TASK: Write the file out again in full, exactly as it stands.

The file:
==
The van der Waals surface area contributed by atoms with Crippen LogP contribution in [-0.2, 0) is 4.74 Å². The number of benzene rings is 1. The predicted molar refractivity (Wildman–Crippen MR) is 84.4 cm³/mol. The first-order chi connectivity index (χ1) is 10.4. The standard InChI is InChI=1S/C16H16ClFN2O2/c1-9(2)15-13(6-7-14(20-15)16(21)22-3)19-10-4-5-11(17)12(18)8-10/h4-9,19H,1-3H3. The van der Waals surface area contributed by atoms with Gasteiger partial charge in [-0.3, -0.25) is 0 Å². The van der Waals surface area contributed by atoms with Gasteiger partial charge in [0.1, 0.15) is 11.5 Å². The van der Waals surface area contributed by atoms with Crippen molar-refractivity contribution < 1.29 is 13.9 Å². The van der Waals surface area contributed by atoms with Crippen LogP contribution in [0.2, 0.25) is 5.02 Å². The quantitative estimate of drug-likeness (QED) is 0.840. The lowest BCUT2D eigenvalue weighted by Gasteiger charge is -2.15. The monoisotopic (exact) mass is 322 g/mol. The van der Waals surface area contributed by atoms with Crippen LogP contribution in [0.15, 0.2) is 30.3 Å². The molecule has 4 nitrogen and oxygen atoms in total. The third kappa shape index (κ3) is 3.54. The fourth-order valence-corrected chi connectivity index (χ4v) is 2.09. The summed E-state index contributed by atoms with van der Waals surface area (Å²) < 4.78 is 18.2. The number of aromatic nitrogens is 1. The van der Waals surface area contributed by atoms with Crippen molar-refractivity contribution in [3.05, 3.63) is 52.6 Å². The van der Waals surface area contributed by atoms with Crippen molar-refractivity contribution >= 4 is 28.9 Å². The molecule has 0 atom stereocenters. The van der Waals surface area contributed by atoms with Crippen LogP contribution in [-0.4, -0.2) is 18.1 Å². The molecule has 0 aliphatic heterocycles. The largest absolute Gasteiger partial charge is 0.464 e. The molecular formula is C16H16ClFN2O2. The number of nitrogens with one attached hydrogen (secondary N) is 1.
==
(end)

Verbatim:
The van der Waals surface area contributed by atoms with Crippen LogP contribution in [-0.2, 0) is 4.74 Å². The number of benzene rings is 1. The predicted molar refractivity (Wildman–Crippen MR) is 84.4 cm³/mol. The first-order chi connectivity index (χ1) is 10.4. The standard InChI is InChI=1S/C16H16ClFN2O2/c1-9(2)15-13(6-7-14(20-15)16(21)22-3)19-10-4-5-11(17)12(18)8-10/h4-9,19H,1-3H3. The van der Waals surface area contributed by atoms with Gasteiger partial charge in [-0.3, -0.25) is 0 Å². The van der Waals surface area contributed by atoms with Gasteiger partial charge in [0.1, 0.15) is 11.5 Å². The van der Waals surface area contributed by atoms with Crippen molar-refractivity contribution < 1.29 is 13.9 Å². The van der Waals surface area contributed by atoms with Crippen LogP contribution in [0.2, 0.25) is 5.02 Å². The quantitative estimate of drug-likeness (QED) is 0.840. The lowest BCUT2D eigenvalue weighted by Gasteiger charge is -2.15. The monoisotopic (exact) mass is 322 g/mol. The van der Waals surface area contributed by atoms with Crippen LogP contribution in [0.15, 0.2) is 30.3 Å². The molecule has 4 nitrogen and oxygen atoms in total. The third kappa shape index (κ3) is 3.54. The fourth-order valence-corrected chi connectivity index (χ4v) is 2.09. The summed E-state index contributed by atoms with van der Waals surface area (Å²) < 4.78 is 18.2. The number of aromatic nitrogens is 1. The van der Waals surface area contributed by atoms with Crippen molar-refractivity contribution in [3.05, 3.63) is 52.6 Å². The van der Waals surface area contributed by atoms with Crippen molar-refractivity contribution >= 4 is 28.9 Å². The molecule has 0 atom stereocenters. The van der Waals surface area contributed by atoms with Crippen LogP contribution in [-0.4, -0.2) is 18.1 Å². The molecule has 0 aliphatic heterocycles. The largest absolute Gasteiger partial charge is 0.464 e. The molecular formula is C16H16ClFN2O2. The number of nitrogens with one attached hydrogen (secondary N) is 1.